Inside Scientology: The Story of America's Most Secretive Religion
“A masterful piece of reporting . . . Reitman tells a spellbinding story of a larger-than-life personality whose quirks, ticks and charisma shaped America’s newest homegrown religious movement.” — Washington Post
Scientology is known for its celebrity believers and its team of “volunteer ministers” at disaster sites such as the World Trade Center; its notably aggressive response to criticism or its attacks on psychiatry; its requirement that believers pay as much as hundreds of thousands of dollars to reach the highest levels of salvation. But for all its notoriety, Scientology has remained America’s least understood new religion, even as it has been one of its most successful.
Now Janet Reitman tells its riveting full story in the first objective modern history of Scientology, at last revealing the astonishing truth about life within the controversial religion for its members and ex-members. Based on five years of research, confidential documents, and extensive interviews with current and former Scientologists, this is an utterly compelling work of nonfiction and the defining work on an elusive faith.
“A meticulously researched history and revealing exposť, a frightening portrait of a religion that many find not just controversial, but dangerous.” — Boston Globe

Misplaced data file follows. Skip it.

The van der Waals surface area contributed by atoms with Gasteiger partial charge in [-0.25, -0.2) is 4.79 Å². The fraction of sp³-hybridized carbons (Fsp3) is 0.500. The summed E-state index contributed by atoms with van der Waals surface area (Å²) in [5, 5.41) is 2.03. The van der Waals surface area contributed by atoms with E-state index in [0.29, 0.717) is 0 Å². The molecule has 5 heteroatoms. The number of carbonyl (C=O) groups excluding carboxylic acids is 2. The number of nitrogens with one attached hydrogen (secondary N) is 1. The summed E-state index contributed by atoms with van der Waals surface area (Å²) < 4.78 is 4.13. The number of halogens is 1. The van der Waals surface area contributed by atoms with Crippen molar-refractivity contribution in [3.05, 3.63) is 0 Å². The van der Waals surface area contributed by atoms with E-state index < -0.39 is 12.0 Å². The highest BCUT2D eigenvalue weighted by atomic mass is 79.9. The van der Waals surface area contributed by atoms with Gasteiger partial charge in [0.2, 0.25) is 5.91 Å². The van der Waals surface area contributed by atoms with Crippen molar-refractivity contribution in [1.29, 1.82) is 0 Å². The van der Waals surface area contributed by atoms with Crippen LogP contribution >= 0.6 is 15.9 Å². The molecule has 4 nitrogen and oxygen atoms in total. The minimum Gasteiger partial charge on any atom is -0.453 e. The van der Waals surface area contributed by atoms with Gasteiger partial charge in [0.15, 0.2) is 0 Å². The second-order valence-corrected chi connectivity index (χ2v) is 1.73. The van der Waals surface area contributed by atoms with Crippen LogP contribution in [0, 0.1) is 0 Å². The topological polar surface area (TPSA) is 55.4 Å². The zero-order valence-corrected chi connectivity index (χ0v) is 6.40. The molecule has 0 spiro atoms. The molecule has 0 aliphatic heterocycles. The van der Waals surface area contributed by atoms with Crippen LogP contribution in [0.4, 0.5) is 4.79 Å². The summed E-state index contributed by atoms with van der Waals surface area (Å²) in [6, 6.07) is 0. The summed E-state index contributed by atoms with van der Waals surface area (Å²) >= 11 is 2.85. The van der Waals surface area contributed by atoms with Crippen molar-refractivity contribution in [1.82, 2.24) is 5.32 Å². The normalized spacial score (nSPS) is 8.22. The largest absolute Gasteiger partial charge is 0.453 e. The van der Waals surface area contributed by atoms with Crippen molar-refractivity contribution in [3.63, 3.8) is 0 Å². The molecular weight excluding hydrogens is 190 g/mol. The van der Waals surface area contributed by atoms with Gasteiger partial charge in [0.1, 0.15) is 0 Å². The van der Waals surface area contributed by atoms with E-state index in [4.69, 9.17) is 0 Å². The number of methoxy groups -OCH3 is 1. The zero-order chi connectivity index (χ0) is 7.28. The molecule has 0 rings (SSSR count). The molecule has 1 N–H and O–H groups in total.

“This book is fearless.” — Wall Street Journal
A New York Times Notable Book
Amazon.com Best Books of 2011, Nonfiction
San Francisco Chronicle Top Ten of 2011
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Reitman does an excellent job discussing the history of Scientology from profit-making novelty brainchild of huckster, author and charismatic carnival barker L. Ron Hubbard, to it's current incarnation as money-extracting franchise-cum-shakedown sideshow. David Miscavige, the current head of the church, does NOT come out of this looking well. He is almost a pathetic figure, a tin-pot tyrant, a poor man's Kim Jong Il, a violent, almost hysterical, control freak with a permatan and no friends, Along the way Reitman gives privilege of place to ex-church members who convey painful, even harrowing tales of abuse, exploitation, punishment, ex-communication and shunning, and finally escape. Surfacing repeatedly in the narrative are Scientology's examples of bad faith, bad behavior, bad taste, and bad publicity, until in the church, a character in its own right, emerges as a personification of petty evil and transparent swindles. Should be required reading in schools, if nothing else than so the church can be gradually choked out of existence by a rope made of its own misdeeds. And given this mass of petty evil, I must give credit to Reitman for being as fair-minded as she could be while still being honest about the church's activities.
This book reveals the behind-the scenes details about Scientology and exposes the underlying myths about Scientology.